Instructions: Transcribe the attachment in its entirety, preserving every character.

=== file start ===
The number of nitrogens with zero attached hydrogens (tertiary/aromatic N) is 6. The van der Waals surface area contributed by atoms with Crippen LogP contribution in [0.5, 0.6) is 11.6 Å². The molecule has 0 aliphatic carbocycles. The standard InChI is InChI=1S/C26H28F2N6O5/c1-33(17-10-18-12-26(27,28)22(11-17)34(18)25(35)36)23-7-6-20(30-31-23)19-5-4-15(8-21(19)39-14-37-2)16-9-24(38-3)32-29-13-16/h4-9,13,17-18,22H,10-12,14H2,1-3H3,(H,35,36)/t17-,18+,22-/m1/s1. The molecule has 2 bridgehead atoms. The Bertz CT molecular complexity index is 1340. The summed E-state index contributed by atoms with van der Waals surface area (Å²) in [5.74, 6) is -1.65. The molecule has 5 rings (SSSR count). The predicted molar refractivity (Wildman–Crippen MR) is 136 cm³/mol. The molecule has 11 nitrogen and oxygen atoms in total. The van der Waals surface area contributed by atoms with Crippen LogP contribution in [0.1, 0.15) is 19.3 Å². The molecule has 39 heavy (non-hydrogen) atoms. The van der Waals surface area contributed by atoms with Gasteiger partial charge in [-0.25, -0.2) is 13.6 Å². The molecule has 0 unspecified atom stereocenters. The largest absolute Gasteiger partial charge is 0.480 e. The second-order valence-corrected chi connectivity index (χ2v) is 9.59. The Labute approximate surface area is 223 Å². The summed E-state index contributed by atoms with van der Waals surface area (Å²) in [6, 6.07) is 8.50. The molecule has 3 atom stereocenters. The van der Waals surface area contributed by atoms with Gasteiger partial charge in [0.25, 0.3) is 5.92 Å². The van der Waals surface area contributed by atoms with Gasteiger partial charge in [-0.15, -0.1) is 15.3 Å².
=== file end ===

The number of nitrogens with zero attached hydrogens (tertiary/aromatic N) is 6. The van der Waals surface area contributed by atoms with Crippen LogP contribution in [0.5, 0.6) is 11.6 Å². The molecule has 0 aliphatic carbocycles. The standard InChI is InChI=1S/C26H28F2N6O5/c1-33(17-10-18-12-26(27,28)22(11-17)34(18)25(35)36)23-7-6-20(30-31-23)19-5-4-15(8-21(19)39-14-37-2)16-9-24(38-3)32-29-13-16/h4-9,13,17-18,22H,10-12,14H2,1-3H3,(H,35,36)/t17-,18+,22-/m1/s1. The molecule has 2 bridgehead atoms. The Bertz CT molecular complexity index is 1340. The summed E-state index contributed by atoms with van der Waals surface area (Å²) in [5.74, 6) is -1.65. The molecule has 5 rings (SSSR count). The predicted molar refractivity (Wildman–Crippen MR) is 136 cm³/mol. The molecule has 11 nitrogen and oxygen atoms in total. The van der Waals surface area contributed by atoms with Crippen LogP contribution in [0.1, 0.15) is 19.3 Å². The molecule has 39 heavy (non-hydrogen) atoms. The van der Waals surface area contributed by atoms with Gasteiger partial charge in [-0.25, -0.2) is 13.6 Å². The molecule has 0 unspecified atom stereocenters. The largest absolute Gasteiger partial charge is 0.480 e. The second-order valence-corrected chi connectivity index (χ2v) is 9.59. The Labute approximate surface area is 223 Å². The summed E-state index contributed by atoms with van der Waals surface area (Å²) in [6, 6.07) is 8.50. The molecule has 3 atom stereocenters. The van der Waals surface area contributed by atoms with Gasteiger partial charge in [0.25, 0.3) is 5.92 Å². The van der Waals surface area contributed by atoms with Gasteiger partial charge in [-0.15, -0.1) is 15.3 Å².